Free HIV tests can save lives

Cheyenne Fitch

Staff Writer

The spread of HIV has long plagued America. The deadly disease attacks the immune system and eventually causes AIDS. Students can be sure that they will not fall victim by being tested for free on campus.

Whitney M. Young, Jr. Health Services partners with Hudson Valley’s Student Health Services twice a month to provide free and rapid HIV testing for students at no cost. However, a recent poll conducted at Hudson Valley revealed that out of 100 students, only 43 were aware of this routine service and only 3 of 100 actually utilized it.

According to the Centers for Disease Control and Prevention, an astounding 60 percent of young adults (ages 13-24) living with the virus are unaware that they carry it. Young adults make up 26 percent of all new HIV infections.

Sean P. Ball, an occupational specialist working for Whitney Young, is an advocate for public health. He and others hope to tackle the rampant spread of HIV and other sexually transmitted diseases in the Capital Region and, more specifically, urban areas.

“At some point of their lifetimes, an estimated 1 in 16 African-American men will be diagnosed with HIV. So if you have a group of 16 men, one of them is going to test positive for HIV.,” said Ball.

This is why Whitney Young provides HIV testing to students on campus as a normal, routine practice. “It’s been a good partnership between the Health Services and Whitney Young to be able to provide this service to HVCC students…Claudine [Potvin-]Giordano is really great,” said Ball. Potvin-Giordano is Hudson Valley’s health service coordinator.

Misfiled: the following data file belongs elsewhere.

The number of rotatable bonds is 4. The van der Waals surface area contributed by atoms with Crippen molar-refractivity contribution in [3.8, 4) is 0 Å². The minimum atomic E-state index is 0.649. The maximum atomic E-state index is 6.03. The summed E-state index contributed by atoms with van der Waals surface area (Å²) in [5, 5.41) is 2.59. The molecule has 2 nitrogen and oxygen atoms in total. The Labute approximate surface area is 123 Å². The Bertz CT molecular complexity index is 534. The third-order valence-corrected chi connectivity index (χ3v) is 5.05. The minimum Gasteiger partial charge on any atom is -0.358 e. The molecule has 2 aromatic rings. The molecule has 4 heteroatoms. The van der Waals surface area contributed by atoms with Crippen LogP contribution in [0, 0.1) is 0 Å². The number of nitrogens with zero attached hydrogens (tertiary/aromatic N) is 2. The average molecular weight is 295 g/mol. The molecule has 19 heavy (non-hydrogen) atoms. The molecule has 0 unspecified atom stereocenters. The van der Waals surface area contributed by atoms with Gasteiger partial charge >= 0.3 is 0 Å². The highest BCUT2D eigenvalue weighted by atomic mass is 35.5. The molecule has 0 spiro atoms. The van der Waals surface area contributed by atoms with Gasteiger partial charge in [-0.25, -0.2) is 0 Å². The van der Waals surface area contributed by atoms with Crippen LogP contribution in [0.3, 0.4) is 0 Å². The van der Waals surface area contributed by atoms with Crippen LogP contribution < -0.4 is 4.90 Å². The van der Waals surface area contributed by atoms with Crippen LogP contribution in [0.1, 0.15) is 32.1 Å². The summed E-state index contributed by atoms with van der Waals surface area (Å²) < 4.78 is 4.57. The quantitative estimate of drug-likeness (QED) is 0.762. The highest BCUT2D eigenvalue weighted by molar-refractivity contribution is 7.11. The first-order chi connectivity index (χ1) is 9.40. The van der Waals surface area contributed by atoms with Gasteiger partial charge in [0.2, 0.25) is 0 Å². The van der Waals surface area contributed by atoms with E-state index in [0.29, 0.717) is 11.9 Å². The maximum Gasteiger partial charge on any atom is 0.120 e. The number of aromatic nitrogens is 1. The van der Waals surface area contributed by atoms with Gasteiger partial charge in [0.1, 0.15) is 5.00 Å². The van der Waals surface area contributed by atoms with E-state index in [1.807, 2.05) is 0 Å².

The reasons vary as to why Hudson Valley students show resistance to on-campus testing. Out of the 100 surveyed, 15 percent would rather go or already go elsewhere for testing, 5 percent were uncertain and hesitant, while others had concerns of privacy, time and accuracy.

“It’s not something that people willingly announce. It’s always discreet,” said English major Hayes Fields.

Even the fear of needles menaced one student. However, in the majority of cases, the reason was the same: students were simply unaware of the screening.

Despite the many concerns students have on campus, Ball and Potvin-Giordano make HIV testings as user-friendly and private as possible.

“If students don’t want to get tested on campus, Whitney Young will meet them wherever. In fact, we don’t even share any information with the college, so it’s total discretion,” said Ball.

Moreover, the testing process is not as daunting as most students perceive, and everyone is met confidentially on a one-to-one basis. According to Potvin-Giordano, Ball and his partner T. Guaye are nonjudgmental, funny, and more open than most when it comes to discussing personal matters with students.

It is a common misconception among students that blood must be drawn. Instead, a swab is swiped through the mouth and is placed in a liquid solution for 15 minutes. “It’s painless, it’s quick, and it takes less than 5 seconds,” said Ball.

“The swab actually collects blood cells within saliva. So we are actually testing blood,” said Ball.

During the wait, students fill out necessary paperwork and are given a risk assessment. After receiving the results, Guaye introduces students to general sex education and equips them with knowledge about safer sex practices.

Ball uses a couple of quotes to ease students’ anxiety of getting tested: “HIV is 100 percent preventable but also 100 percent treatable,” and, “If positive, the sooner you are tested, the sooner you can get treatment and live a long and healthy life.”

On Dec. 5, Whitney Young will be at the Student Health Services to provide HIV testing for World Aids Day (Dec. 1). Students who participate will be rewarded with two movie tickets.


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